My trauma is present in what is absent. My friend list contains very few people I knew before my assault. My reasoning being I have no idea of knowing what they’ve heard, who they know, or their allegiances. Absent, too, are all of the messages, memes, and photos I ever sent or received before 2018. My PTSD makes it difficult to remember, everything before a certain point exists in a sort of haze, but I have lost many of my keys to remembering both positive and negative memories. In some ways, this has allowed me to heal, I cannot pick the scab even if I want to. In other ways, I have lost what might be seen as the modern equivalent of albums of photos or boxes of mementos. I feel sad that much of what I have lost are moments I cannot even remember that I have lost.
In a similar way that there is a tension in my social media data between presence and absence, there is also a tension between visibility and invisibility. I feel angry that I have to hide, that the idea of certain people ‘witnessing’ me is enough to make me fearful. While I am again able to walk down most of the streets in Auckland, there are online ‘streets’ I will never be comfortable walking again, at least not without a certain level of concealment. I will always be looking for the faces in the cars that pass me. I often think about what would come up if someone was to Google my name. Whether they might read my poetry and laugh at who I have become. Being a survivor in a world of social media means being constantly aware of your visibility or resigning yourself to complete invisibility. This is a tension I am aware of every day. In many ways, making it as an artist hinges on being as visible as possible, on having your art as visible as possible. My mother is anxious for me every time I post a piece of writing about being assaulted: “Are you sure you want this to be public?”
This essay came about because my girlfriend realised her Poptropica and Bebo accounts had disappeared. It made me think about how most of my online communications when I was in primary school could be found on Moshi Monsters (now gone) and Neopets. After several years of trying to contact the Neopets support team, I finally got access to my old accounts (holloway__44 and holloway_44, if you want to add me). My friends from South New Brighton Primary School (Ella, Lara, and Cheyenne) and I were a part of a guild called the “hyptnotising charms guild.” We had secret names and giveaways. Our guild photo was an animal Ella took a photo of on a holiday. It felt so cool to be a part of. I don’t have access to any of the NeoMail we exchanged but it felt nice to be able to remember. To have a physical reassurance that I existed before all of this. I also regained access to my RuneScape account and boy did I remember being richer than I actually was.
In the truckshed at Outward Bound, about half-way through our course, we did an exercise where we drew our comfort circles in chalk on the ground and stood within them (comfort circle→stretch zone→panic zone). Though I don’t think my team noticed, I was on the verge of tears for the duration of the task. It was upsetting to think about the way my comfort circle had shrunk so rapidly and in a way that often feels irreversible. I feel really proud of myself for completing the Outward Bound course, mostly because I was put in a position where I had to trust in strangers: to spot me on the high ropes course, to set up tents properly, to be supportive when I was distraught or out of energy. I had to trust that it was okay that I was slow sometimes, and that when I was that it wouldn’t be met with punishment. I don’t know if they know how much it all meant to me. I had arrived repeating the mantra, “I am not here to make friends,” as a way to protect myself from what felt like the inevitable disappointment of remaining on the outside. Shackleton 647, my watch, waited for me at the end of the half-marathon, cheering, and swooped up my sweaty body into a series of big hugs before I went for a celebratory jump into the water off of the Anakiwa wharf.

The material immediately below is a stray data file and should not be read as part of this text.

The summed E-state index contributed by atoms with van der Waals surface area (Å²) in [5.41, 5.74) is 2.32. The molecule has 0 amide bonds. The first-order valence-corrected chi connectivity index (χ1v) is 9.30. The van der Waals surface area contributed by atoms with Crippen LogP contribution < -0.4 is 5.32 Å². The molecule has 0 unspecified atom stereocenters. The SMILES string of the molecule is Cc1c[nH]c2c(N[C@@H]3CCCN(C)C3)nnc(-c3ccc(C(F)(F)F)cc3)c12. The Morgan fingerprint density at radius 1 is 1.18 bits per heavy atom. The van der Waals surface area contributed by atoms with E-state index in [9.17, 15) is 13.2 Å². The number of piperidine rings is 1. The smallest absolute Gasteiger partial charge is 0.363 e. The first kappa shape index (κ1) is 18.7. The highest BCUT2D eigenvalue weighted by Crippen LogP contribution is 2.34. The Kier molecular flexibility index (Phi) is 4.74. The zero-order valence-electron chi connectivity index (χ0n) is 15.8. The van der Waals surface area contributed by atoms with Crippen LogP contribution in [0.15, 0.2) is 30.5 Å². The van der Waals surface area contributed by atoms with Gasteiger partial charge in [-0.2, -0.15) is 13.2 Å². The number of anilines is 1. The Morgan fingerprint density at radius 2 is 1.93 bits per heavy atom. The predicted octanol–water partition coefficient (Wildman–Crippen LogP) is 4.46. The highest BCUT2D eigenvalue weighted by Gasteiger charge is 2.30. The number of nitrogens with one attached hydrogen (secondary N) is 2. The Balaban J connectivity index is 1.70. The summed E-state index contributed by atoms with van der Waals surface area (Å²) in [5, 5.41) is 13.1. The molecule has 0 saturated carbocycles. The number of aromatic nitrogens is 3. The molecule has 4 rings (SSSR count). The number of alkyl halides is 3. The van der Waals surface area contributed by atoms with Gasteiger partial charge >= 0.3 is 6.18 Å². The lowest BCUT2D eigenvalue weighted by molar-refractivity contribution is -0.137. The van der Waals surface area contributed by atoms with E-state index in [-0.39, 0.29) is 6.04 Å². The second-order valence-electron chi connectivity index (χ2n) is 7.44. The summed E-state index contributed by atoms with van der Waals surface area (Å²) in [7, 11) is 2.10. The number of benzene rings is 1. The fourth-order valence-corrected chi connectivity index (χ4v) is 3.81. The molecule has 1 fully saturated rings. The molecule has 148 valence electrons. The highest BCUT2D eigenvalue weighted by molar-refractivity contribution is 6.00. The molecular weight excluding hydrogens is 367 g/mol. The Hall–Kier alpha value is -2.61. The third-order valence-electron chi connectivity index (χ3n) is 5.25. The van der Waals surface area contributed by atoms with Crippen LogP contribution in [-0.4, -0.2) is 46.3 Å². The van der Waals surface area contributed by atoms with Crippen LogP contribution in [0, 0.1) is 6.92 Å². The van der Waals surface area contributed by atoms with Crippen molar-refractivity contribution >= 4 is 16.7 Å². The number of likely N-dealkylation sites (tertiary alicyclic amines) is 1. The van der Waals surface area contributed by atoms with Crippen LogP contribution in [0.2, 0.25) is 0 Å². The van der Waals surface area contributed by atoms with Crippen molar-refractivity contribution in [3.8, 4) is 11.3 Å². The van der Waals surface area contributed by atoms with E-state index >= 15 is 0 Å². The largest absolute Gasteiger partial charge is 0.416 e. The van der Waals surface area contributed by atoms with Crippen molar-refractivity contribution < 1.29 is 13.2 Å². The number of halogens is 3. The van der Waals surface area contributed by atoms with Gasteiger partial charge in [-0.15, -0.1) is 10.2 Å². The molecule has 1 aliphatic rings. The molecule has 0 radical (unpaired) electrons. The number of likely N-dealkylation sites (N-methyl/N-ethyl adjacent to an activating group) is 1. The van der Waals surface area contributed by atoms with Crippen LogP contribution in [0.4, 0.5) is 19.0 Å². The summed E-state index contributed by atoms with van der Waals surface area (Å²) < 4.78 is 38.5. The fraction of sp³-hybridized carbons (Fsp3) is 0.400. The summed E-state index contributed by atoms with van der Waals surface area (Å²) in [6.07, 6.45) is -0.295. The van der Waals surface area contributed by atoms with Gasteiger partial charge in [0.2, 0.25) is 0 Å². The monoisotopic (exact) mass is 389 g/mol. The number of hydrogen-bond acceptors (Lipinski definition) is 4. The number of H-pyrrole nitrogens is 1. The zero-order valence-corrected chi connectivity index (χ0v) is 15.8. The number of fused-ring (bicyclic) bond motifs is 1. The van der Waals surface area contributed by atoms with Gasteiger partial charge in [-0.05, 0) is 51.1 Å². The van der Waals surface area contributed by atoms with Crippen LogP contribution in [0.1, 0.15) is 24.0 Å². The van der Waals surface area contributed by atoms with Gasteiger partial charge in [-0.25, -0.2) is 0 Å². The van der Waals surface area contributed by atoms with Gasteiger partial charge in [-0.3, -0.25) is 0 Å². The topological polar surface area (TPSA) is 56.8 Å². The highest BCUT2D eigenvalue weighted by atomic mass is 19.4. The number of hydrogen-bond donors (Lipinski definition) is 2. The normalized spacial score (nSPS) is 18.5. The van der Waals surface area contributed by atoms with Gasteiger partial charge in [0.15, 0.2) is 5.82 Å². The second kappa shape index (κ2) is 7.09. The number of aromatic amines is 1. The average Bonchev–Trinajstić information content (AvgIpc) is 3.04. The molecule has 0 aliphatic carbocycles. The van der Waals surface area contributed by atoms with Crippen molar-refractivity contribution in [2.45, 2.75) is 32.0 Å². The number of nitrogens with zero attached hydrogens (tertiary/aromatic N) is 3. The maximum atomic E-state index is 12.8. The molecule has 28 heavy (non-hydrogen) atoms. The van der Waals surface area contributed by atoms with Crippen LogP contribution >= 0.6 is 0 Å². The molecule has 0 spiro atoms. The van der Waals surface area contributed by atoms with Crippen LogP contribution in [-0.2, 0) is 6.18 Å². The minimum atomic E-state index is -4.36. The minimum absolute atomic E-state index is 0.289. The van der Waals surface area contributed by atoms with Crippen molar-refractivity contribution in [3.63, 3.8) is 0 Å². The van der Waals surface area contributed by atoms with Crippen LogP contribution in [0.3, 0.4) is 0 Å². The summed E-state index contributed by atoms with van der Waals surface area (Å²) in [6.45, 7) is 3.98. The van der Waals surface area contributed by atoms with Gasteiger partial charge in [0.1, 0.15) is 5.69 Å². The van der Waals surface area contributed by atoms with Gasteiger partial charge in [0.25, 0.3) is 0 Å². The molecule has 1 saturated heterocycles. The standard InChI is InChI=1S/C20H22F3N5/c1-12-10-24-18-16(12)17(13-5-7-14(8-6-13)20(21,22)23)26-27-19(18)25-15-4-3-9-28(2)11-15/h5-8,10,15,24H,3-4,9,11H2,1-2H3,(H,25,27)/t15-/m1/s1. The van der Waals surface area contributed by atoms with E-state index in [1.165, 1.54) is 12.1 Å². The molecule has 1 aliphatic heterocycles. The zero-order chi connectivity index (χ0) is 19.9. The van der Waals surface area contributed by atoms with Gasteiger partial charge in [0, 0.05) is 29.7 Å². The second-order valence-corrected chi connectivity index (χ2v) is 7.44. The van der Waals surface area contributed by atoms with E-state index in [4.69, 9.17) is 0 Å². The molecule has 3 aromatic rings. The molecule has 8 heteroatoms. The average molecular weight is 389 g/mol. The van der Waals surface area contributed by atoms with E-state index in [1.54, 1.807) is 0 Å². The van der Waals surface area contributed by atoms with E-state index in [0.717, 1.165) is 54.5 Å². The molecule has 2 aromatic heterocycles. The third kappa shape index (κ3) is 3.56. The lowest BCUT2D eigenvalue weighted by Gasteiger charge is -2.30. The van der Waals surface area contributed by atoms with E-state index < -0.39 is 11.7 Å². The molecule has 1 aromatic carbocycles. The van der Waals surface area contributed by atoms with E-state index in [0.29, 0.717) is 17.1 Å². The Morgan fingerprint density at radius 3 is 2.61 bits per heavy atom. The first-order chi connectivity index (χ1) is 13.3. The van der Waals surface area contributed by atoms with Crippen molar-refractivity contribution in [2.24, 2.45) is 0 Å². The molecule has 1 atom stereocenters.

There are many things I feel an acute sense of loss about. What surprised me about the after-effects of being assaulted was how much of a grieving process it was. I was left so transformed I longed for the person I was before. I longed to be unaffected, to be naive, to grow out of high school friendships under my own steam (you know, in the usual way, after they post something really problematic about the vaccine). “What would you do if you could go back in time?” is a question too luxurious for me to even consider. I know the number of followers or likes you have shouldn’t dictate your self-worth but boy did it cocoon me from the reality of how small I am. If Facebook is to be believed, my data doesn’t exist anymore (at least, in a way that I can access). It’s as mum says, though: nothing on the internet really disappears. It exists as a cold stone in my chest, as every moment of panic about my privacy settings, in every moment I am aware that there is something missing or that somebody might be watching.